Credit card issuers may not increase the APR, fees or finance charges on a credit card account during the first year after the account is opened except upon the occurrence of one of the four conditions (as identified in Part II.A.2 above) under which the issuer may increase the APR, fees or finance charges on an outstanding balance. Additionally, any promotional rate offered in connection with a credit card account may not be increased for at least six months after the promotional rate takes effect, subject to reasonable exceptions that may be established by the Federal Reserve Board.
4. Limitations on Fees and Interest Charges – Amendments to TILA Section 127
With limited exceptions, credit card issuers are prohibited from imposing a finance charge on a credit card account as a result of the loss of any time period provided by the credit card issuer within which the cardholder may repay without incurring a finance charge:
- any balance for days in a prior billing cycle (i.e., double-cycle billing); or
- any balance for the current billing cycle that is repaid during the grace period.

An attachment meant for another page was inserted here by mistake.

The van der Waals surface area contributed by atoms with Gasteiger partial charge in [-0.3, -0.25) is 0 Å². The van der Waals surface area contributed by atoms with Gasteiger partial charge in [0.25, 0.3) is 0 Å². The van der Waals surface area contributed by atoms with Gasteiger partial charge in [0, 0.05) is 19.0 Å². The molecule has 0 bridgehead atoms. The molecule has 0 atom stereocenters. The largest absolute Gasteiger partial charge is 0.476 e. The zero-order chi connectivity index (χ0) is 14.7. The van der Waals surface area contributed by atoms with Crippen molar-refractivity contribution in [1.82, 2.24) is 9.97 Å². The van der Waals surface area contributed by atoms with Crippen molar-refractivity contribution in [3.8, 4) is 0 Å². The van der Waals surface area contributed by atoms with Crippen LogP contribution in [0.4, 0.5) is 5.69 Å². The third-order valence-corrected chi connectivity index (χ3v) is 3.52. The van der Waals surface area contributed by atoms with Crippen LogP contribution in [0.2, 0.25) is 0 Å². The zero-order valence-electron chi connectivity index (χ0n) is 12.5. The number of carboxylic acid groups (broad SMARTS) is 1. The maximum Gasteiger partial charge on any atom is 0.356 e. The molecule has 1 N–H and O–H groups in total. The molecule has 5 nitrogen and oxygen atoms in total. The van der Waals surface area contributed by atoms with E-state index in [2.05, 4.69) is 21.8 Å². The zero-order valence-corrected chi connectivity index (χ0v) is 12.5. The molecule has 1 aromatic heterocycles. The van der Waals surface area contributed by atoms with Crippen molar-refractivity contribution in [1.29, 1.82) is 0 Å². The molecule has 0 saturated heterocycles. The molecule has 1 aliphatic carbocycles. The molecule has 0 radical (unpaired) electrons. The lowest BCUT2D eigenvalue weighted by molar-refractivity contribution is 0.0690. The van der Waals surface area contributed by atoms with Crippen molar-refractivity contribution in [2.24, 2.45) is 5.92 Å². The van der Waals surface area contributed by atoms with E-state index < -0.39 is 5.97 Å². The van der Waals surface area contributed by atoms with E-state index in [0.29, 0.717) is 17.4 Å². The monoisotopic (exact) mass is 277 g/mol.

Credit card issuers may not charge over-the-limit fees for honoring charges in excess of the credit line unless the consumer has been notified of the fee in advance and has expressly elected to receive overdraft protection services that will result in imposition of the fee. Additional limitations apply to the frequency on which over-the-limit fees may be assessed and additional requirements relate to periodic statement disclosure of over-the-limit fees.
In addition, credit card issuers may not charge a cardholder a fee to repay borrowings or finance charges by mail, electronic transfer, telephone authorization or other means unless the fee relates to an expedited payment service provided by a credit card issuer service provider.
5. Restrictions on Penalty Fees – New TILA Section 149